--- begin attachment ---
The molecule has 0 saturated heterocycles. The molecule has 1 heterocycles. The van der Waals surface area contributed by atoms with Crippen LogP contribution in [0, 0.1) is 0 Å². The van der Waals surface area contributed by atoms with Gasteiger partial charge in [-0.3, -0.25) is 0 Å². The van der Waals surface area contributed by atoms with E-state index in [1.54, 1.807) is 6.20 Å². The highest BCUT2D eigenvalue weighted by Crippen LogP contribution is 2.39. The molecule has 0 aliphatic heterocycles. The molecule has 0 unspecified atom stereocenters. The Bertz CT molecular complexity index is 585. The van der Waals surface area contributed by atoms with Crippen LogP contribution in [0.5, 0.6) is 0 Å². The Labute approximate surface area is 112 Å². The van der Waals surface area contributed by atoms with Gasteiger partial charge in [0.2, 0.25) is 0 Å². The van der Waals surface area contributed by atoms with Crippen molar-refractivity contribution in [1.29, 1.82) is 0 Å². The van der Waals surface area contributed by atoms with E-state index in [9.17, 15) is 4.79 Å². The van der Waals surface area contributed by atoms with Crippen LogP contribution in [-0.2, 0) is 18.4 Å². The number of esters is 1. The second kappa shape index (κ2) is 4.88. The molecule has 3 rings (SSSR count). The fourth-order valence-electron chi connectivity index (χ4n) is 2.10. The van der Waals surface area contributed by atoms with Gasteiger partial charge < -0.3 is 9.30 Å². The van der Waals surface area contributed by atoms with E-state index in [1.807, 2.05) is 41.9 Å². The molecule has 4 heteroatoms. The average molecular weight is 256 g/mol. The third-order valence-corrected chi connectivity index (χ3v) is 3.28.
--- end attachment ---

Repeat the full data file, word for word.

The molecule has 0 saturated heterocycles. The molecule has 1 heterocycles. The van der Waals surface area contributed by atoms with Crippen LogP contribution in [0, 0.1) is 0 Å². The van der Waals surface area contributed by atoms with Gasteiger partial charge in [-0.3, -0.25) is 0 Å². The van der Waals surface area contributed by atoms with E-state index in [1.54, 1.807) is 6.20 Å². The highest BCUT2D eigenvalue weighted by Crippen LogP contribution is 2.39. The molecule has 0 aliphatic heterocycles. The molecule has 0 unspecified atom stereocenters. The Bertz CT molecular complexity index is 585. The van der Waals surface area contributed by atoms with Crippen LogP contribution in [0.5, 0.6) is 0 Å². The Labute approximate surface area is 112 Å². The van der Waals surface area contributed by atoms with Gasteiger partial charge in [0.2, 0.25) is 0 Å². The van der Waals surface area contributed by atoms with Crippen molar-refractivity contribution in [1.29, 1.82) is 0 Å². The van der Waals surface area contributed by atoms with E-state index in [9.17, 15) is 4.79 Å². The van der Waals surface area contributed by atoms with Crippen LogP contribution in [-0.2, 0) is 18.4 Å². The number of esters is 1. The second kappa shape index (κ2) is 4.88. The molecule has 3 rings (SSSR count). The fourth-order valence-electron chi connectivity index (χ4n) is 2.10. The van der Waals surface area contributed by atoms with Gasteiger partial charge < -0.3 is 9.30 Å². The van der Waals surface area contributed by atoms with E-state index in [1.807, 2.05) is 41.9 Å². The molecule has 4 heteroatoms. The average molecular weight is 256 g/mol. The third-order valence-corrected chi connectivity index (χ3v) is 3.28.